Tdanderson2’s trip report described Mt. Princeton as “not my favorite.' I’m a little less positive and as I indicated above, it is one of my least favorites. I won’t be hiking it again. But, my husband, who doesn’t mind rocks and just walks across them, will probably be doing this hike again next year with a couple of his buddies. I think how much you enjoy this hike will depend on how you feel about the rocks. We could not have had a more perfect day, in the 50s at the start of the hike, clear skies for most of the day, one dark cloud that produced about 4 drops of rain, and then clear skies again, but those darn rocks!

 Comments or Questions

08/31/2013 19:13
I don't mean to laugh but the irony of climbing 14ers in the Rocky Mountains and hating rocks is pretty hilarious

You should post some pictures of said rocks.


I can relate
08/31/2013 19:35
Princeton was my most recent 14er, and while I wouldn't say I ”disliked” it, it definitely wasn't my favorite. I don't mind rock-hopping; I just wasn't a fan of that rocky lateral traverse halfway up Tigger Peak on a 40-degree slope. There's always potential for rockfall on a slope like that. That said, I generally felt that the rocks on the ”trail” were stable. The one thing I disagree with you on, on steep terrain near the summit, I always prefer rocks over that loose dirt. I think the injury risk (from slipping or falling) is greater on the dirt.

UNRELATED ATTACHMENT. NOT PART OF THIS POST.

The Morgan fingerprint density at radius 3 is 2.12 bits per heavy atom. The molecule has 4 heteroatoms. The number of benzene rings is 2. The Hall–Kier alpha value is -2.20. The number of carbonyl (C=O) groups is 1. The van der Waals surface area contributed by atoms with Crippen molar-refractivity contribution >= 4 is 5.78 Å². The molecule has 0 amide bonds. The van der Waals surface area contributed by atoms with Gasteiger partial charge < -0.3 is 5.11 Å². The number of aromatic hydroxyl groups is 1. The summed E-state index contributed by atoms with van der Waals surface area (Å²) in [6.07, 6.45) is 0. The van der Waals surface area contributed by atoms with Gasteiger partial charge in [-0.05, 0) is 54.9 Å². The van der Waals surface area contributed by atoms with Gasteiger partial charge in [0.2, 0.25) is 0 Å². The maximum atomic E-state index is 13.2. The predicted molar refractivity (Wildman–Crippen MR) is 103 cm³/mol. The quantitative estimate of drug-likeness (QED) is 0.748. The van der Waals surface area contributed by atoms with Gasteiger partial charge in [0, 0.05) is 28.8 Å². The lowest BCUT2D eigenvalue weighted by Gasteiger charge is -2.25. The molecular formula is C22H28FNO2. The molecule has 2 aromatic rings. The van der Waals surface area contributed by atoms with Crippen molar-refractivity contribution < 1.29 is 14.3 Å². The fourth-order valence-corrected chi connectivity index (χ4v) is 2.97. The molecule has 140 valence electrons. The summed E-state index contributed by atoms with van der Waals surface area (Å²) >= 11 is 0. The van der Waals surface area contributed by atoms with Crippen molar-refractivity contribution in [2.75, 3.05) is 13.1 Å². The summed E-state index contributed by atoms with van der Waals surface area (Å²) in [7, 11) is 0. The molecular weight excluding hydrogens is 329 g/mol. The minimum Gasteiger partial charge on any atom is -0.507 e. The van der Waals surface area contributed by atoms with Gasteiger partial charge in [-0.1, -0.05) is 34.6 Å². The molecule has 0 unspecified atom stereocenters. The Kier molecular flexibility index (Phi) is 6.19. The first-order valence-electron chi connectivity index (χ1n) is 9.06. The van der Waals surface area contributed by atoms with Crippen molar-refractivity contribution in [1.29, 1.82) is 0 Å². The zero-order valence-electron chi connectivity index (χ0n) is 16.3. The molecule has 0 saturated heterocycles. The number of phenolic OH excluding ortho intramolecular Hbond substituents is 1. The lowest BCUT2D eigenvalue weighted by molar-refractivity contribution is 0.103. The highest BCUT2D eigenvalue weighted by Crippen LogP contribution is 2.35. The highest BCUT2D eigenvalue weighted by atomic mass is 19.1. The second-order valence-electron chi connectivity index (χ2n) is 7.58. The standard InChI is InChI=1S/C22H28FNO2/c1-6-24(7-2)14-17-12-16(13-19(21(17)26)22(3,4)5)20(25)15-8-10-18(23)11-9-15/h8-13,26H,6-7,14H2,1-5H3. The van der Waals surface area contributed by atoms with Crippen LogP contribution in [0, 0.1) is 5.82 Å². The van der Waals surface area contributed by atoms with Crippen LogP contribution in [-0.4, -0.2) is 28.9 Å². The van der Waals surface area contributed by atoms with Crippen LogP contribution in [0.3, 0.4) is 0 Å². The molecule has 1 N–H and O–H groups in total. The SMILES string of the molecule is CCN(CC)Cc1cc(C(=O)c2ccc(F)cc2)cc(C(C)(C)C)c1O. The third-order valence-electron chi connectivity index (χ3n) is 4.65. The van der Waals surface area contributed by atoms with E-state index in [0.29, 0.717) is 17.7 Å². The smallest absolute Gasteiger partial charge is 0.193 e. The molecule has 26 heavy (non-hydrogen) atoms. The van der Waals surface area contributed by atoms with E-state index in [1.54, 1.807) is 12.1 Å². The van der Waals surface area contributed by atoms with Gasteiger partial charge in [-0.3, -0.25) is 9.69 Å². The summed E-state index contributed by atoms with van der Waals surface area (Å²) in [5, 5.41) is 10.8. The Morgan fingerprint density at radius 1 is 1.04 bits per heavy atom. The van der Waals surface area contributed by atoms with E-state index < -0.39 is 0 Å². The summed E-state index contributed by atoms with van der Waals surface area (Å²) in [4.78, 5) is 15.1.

Bill Morrison

Not my favorite either
08/31/2013 23:09
After my first climb of Princeton, I swore that I wouldn't do it again. A couple of years later, after thinking about it, I climbed it a second time. Princeton may be my least favorite of the 34 I've climbed!


+1 more on dislike of standard route
08/31/2013 23:49
But if you climb it again, do the SW ridge and you'll gain a whole different perspective and appreciation of the mountain.

   Using your forum id/password. Not registered? Click Here

Caution: The information contained in this report may not be accurate and should not be the only resource used in preparation for your climb. Failure to have the necessary experience, physical conditioning, supplies or equipment can result in injury or death. and the author(s) of this report provide no warranties, either express or implied, that the information provided is accurate or reliable. By using the information provided, you agree to indemnify and hold harmless and the report author(s) with respect to any claims and demands against them, including any attorney fees and expenses. Please read the Safety and Disclaimer pages for more information.

© 2017®, 14ers Inc.